A family of asylum seekers who were racially harassed after
being dispersed from London to a Glasgow housing estate have failed
to win damages from the Home Office.
Turkish Kurd Mehmet Gezer arrived in the UK with his daughter in
September 2000 to join his sons. His wife and youngest son joined
them later that month, and one year later they were moved to
Glasgow under the national dispersal scheme.
On the city’s Toryglen Estate they faced hostility and
intimidation and were too frightened to leave their flat, said Mr
Justice Moses at the High Court.
After their home was attacked at the end of October, the family
returned to London but were told by the National Asylum Support
Service (Nass) to go back. When they refused they were denied food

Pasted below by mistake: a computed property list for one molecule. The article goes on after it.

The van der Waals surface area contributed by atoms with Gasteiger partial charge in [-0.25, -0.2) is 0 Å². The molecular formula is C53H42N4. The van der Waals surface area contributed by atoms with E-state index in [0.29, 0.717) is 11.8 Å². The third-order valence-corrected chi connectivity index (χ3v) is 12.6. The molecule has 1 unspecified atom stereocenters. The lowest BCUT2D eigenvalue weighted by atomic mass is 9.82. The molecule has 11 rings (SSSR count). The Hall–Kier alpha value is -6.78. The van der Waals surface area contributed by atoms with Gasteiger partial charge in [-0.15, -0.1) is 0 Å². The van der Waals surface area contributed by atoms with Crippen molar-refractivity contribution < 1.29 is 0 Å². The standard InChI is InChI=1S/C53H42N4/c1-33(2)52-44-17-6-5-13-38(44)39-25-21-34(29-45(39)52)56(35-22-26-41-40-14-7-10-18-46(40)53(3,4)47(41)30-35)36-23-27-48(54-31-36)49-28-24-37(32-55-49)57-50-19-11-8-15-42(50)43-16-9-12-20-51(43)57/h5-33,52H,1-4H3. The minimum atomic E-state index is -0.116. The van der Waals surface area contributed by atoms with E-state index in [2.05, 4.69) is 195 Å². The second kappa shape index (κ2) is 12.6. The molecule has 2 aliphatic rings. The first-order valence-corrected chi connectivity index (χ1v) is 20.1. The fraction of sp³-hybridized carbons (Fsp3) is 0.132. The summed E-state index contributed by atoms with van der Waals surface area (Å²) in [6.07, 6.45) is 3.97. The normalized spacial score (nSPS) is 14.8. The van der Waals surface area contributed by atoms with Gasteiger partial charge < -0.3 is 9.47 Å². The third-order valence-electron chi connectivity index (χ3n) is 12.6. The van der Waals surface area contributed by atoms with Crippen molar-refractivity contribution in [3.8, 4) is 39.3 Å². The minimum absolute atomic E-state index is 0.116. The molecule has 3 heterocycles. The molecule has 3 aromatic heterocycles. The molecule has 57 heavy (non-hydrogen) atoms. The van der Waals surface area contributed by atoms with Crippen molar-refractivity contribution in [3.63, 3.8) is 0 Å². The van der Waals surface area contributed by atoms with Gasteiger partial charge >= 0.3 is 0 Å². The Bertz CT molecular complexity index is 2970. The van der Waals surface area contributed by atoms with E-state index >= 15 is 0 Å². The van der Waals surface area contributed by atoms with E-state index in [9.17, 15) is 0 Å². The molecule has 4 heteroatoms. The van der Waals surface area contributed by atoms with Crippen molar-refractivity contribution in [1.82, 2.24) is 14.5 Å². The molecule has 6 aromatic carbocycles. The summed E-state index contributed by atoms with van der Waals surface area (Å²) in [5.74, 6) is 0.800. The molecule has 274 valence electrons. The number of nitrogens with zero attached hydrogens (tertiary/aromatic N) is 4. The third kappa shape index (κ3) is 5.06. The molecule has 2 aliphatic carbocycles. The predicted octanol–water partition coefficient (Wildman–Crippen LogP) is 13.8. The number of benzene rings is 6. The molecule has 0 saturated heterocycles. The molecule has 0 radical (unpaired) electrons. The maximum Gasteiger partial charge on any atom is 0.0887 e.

vouchers until 30 January 2002, and it was not until March 2002
that they were allowed to stay in London and given financial
The judge said that, although the treatment the family suffered
“brings shame upon any country which holds itself out as a safe
haven against persecution”, it did not mean Nass should have
foreseen the harassment or that it amounted to a “failure to
provide adequate protection against (inhuman or degrading)
Gezer had claimed compensation from the Home Office under the
Human Rights Act 1998.
A spokesperson for Glasgow Council said relations between asylum
seekers and local communities had “improved considerably” since the
Gezer family arrived in Glasgow.